Surgical Residents who have successfully completed PGY1 and have the approval of their Program Director are eligible to apply for entry into the program, which will start in July of PGY3.

Applications are accepted on a rolling basis from July to September 1. Preference will be given to individuals who have already demonstrated a commitment to addressing health disparities and who intend to pursue an academic career in global health. Placements are competitive and contingent upon the qualifications of the applicant, availability, and approval from the Surgery Program Director. For more information including application instructions, visit the Global Health Pathway website.

For more information about this program, please direct inquiries to Dr. Tamara Fitzgerald at Tamara.Fitzgerald@duke.edu.

Awards & Publications in Global Health

Below is a list of awards and publications in global health from faculty, residents, and staff in the Department of Surgery and the General Surgery Residency Program.

  • Sarah Jane Commander – 2019 AAS/AASF Global Surgery Research Fellowship Award

  • Sarah Jane Commander – Recipient of Owen H. Wangensteen Scientific Forum Excellence in Research Awards 2021

  • Commander SJ, Oyania F, Bingana C, Ajidiru L, Ellis DI, Situma M, Fitzgerald TN. Delays in pediatric colorectal care lead to unnecessary healthcare expenditure: A standard of care phase for the implementation of a mobile health program. American College of Surgeons Clinical Congress (oral presentation) 2021.  

  • Rice HE et al. Building a safety culture in global health: lessons from Guatemala. BMJ Glob Health. 2018 Mar 9;3(2)
  • Smith ER et al. Disability Weights for Pediatric Surgical Procedures: A Systematic Review and Analysis. World J Surg. 2018 Sep;42(9):3021-3034.
  • Saxton AT. Economic Analysis of Children's Surgical Care in Low- and Middle-Income Countries: A Systematic Review and Analysis. PLoS One. 2016 Oct 28;11(10):e0165480
  • Concepcion TL et al; Global Initiative for Children’s Surgery. Provision of Surgical Care for Children Across Somaliland: Challenges and Policy Guidance. World J Surg. 2019 Nov;43(11):2934-2944.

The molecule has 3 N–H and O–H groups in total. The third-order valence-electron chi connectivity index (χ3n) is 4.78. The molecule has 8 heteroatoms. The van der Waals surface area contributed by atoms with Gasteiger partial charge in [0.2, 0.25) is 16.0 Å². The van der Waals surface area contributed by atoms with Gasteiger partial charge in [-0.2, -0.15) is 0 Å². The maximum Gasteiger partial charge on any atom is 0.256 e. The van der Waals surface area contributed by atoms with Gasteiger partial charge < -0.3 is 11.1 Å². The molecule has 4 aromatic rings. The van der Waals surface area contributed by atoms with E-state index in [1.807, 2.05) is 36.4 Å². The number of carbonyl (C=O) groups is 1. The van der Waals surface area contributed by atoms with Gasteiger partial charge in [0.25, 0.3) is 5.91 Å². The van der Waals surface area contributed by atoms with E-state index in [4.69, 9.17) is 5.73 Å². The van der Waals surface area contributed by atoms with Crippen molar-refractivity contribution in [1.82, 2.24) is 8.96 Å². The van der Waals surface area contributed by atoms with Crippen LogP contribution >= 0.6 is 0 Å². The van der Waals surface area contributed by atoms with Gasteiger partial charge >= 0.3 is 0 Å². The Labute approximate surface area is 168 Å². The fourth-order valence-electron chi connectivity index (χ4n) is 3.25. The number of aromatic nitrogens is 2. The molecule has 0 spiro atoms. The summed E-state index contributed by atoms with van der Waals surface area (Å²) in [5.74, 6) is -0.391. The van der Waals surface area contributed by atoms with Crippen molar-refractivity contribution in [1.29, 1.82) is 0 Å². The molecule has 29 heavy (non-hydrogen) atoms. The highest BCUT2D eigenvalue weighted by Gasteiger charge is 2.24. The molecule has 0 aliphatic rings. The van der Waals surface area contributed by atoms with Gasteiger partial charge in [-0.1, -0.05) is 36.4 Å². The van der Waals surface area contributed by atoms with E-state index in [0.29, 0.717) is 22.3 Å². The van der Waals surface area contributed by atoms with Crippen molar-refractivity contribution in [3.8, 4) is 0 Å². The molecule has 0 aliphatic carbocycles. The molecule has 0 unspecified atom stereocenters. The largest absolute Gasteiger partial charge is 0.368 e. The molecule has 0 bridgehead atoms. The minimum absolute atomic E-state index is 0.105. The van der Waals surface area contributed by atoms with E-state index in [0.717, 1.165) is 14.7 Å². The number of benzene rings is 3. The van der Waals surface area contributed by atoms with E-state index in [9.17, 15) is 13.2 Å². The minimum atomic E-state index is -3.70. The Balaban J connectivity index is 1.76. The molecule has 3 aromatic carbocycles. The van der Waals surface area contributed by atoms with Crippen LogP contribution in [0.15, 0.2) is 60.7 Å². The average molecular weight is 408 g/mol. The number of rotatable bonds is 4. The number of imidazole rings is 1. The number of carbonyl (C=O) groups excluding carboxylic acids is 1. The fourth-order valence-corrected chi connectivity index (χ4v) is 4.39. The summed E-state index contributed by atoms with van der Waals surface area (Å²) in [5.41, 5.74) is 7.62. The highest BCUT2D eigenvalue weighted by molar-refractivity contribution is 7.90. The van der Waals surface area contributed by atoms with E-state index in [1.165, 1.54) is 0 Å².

• Concepcion T et al; Global Initiative for Children’s Surgery. JAMA Netw Open. 2019 Jan 4;2(1):e186857
  • Fitzgerald TN, Rice HE. Investing in all of Our Children: Global Pediatric Surgery for the Twenty-First Century.  World J Surg. 2019 Jun;43(6):1401-1403.
  • Taicher BM et al. Implementation of a colour-coded universal protocol safety initiative in Guatemala. BMJ Qual Saf. 2018 Aug;27(8):593-599.
  • Nguyen K et al. Self-reported barriers to pediatric surgical care in Guatemala. Am Surg. 2013 Sep;79(9):885-8.
  • Johnston BE et al. Teaching patient safety in global health: lessons from the Duke Global Health Patient Safety Fellowship. BMJ Glob Health. 2019 Feb 20;4(1):e001220.
  • Truche P et al. Association between government policy and delays in emergent and elective surgical care during the COVID-19 pandemic in Brazil: a modeling study. Lancet Reg Health Am. 2021 Nov;3:100056.
  • COVIDSurg Collaborative. Effect of COVID-19 pandemic lockdowns on planned cancer surgery for 15 tumour types in 61 countries: an international, prospective, cohort study. Lancet Oncol. 2021 Nov;22(11):1507-1517.
  • COVIDSurg Collaborative; GlobalSurg Collaborative. SARS-CoV-2 infection and venous thromboembolism after surgery: an international prospective cohort study. Anaesthesia. 2022 Jan;77(1):28-39
  • Cotache-Condor CF et al. Geospatial analysis of pediatric surgical need and geographical access to care in Somaliland: a cross-sectional study. BMJ Open. 2021 Jul 21;11(7):e042969.